We, as hospital surgeons, welcome, when we are included in the training networks, young colleagues and involve them in daily life, teaching them this wonderful profession, training them progressively to take charge of increasingly difficult surgeries, trying to make our profession proud and respectful. The University must strive to ensure that the Schools meet European criteria and that young people are employed in functions that teach them surgery and not in other tasks that have nothing to do with their training, and the State must invest money to better remunerate these functions that are essential for citizens, by spreading salaries and rewarding merit and risk. We also have a Youth Group that through promotional initiatives that explain the essence of our profession and involve the youngest, convey the enthusiasm that this magnificent profession gives to those fortunate enough to experience it in the right way.

We also have for our members a Legal Department and a series of insurance policies included in the membership fee, to reduce the emotional burden created by litigation. We have also proposed a fully hospitalised, better paid and more effective training pathway that would equate the title to that of specialist after five years. I hope that our efforts can contribute to solving this serious problem.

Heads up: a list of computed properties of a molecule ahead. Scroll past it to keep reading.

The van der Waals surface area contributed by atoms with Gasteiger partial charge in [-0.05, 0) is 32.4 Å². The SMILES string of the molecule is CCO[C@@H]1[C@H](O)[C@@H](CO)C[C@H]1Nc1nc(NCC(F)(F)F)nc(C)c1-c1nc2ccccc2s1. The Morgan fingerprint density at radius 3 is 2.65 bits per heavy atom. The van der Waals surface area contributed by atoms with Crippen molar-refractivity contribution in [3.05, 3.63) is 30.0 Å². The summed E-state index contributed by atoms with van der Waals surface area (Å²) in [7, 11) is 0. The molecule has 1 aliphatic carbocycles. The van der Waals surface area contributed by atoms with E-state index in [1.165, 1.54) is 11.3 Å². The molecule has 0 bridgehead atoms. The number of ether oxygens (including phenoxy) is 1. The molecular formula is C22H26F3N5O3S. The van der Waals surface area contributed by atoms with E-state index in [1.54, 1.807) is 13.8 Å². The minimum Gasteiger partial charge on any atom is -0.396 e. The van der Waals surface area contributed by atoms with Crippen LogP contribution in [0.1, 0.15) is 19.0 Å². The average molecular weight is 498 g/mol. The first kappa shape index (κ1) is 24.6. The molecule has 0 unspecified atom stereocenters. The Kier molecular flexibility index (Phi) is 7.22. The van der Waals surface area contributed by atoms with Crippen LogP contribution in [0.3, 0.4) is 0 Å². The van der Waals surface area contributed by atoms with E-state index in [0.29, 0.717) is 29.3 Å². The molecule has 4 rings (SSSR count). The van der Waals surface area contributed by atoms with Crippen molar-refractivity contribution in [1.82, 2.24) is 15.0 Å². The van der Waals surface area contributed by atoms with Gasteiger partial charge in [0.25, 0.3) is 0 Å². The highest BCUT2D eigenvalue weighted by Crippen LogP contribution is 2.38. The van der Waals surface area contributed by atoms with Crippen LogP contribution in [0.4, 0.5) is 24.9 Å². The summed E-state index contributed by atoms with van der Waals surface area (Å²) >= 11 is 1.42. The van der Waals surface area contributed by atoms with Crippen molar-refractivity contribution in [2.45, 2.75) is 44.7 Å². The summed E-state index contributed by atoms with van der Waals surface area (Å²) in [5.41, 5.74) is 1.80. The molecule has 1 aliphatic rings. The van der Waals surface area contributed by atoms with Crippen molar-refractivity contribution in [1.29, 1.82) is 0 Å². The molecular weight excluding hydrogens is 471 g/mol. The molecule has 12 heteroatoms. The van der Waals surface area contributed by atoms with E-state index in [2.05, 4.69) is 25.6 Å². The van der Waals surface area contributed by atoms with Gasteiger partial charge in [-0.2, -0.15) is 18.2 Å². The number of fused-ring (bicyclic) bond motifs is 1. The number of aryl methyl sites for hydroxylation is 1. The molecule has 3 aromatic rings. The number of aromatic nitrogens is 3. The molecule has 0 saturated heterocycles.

Prof. Tarantini, what needs to be done to boost the competitiveness of the NHS?
In order to improve the competitiveness of the National Health Service (SSN), it is essential to consider the public resources allocated to healthcare as an investment rather than an expense. These resources have a positive effect on the economy, employment, research and innovation. In order to improve the efficiency of health services and adapt the NHS to ongoing changes, it is necessary to carefully manage the cost of new medical devices, avoiding waste, especially in a context of pressurised public budgets and the need to control spending growth. It is essential to establish an acceptable cost-effectiveness ratio, ensuring that costs are sustainable. This requires an assessment of the technical qualities of medical devices and their clinical effectiveness, i.e. their impact on the health and well-being of citizens. The main criterion must be the clinical benefit that an innovation brings to patient care. To make the NHS more effective, efficient and resilient, it is necessary to avoid waste by not investing in medical devices that do not bring significant health benefits or that are too expensive and can be replaced with equivalent but cheaper alternatives. It is also important to ensure equity of access to healthcare by supporting innovation that offers real improvements in patient care.